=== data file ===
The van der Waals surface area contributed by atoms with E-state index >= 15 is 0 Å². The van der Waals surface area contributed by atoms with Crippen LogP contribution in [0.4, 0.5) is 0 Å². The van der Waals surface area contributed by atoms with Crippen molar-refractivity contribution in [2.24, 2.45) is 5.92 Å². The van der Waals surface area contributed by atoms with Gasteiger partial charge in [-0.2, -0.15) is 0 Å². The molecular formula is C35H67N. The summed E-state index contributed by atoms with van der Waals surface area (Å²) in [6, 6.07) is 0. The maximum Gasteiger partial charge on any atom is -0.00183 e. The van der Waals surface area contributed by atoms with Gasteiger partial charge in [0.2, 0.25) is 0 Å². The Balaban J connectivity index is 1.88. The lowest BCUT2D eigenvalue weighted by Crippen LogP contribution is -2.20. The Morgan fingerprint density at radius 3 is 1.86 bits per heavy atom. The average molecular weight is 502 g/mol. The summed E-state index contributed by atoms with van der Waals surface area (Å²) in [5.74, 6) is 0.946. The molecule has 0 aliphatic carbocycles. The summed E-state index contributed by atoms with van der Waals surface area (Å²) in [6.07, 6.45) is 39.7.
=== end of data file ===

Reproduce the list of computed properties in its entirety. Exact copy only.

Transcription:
The van der Waals surface area contributed by atoms with E-state index >= 15 is 0 Å². The van der Waals surface area contributed by atoms with Crippen LogP contribution in [0.4, 0.5) is 0 Å². The van der Waals surface area contributed by atoms with Crippen molar-refractivity contribution in [2.24, 2.45) is 5.92 Å². The van der Waals surface area contributed by atoms with Gasteiger partial charge in [-0.2, -0.15) is 0 Å². The molecular formula is C35H67N. The summed E-state index contributed by atoms with van der Waals surface area (Å²) in [6, 6.07) is 0. The maximum Gasteiger partial charge on any atom is -0.00183 e. The van der Waals surface area contributed by atoms with Gasteiger partial charge in [0.2, 0.25) is 0 Å². The Balaban J connectivity index is 1.88. The lowest BCUT2D eigenvalue weighted by Crippen LogP contribution is -2.20. The Morgan fingerprint density at radius 3 is 1.86 bits per heavy atom. The average molecular weight is 502 g/mol. The summed E-state index contributed by atoms with van der Waals surface area (Å²) in [5.74, 6) is 0.946. The molecule has 0 aliphatic carbocycles. The summed E-state index contributed by atoms with van der Waals surface area (Å²) in [6.07, 6.45) is 39.7.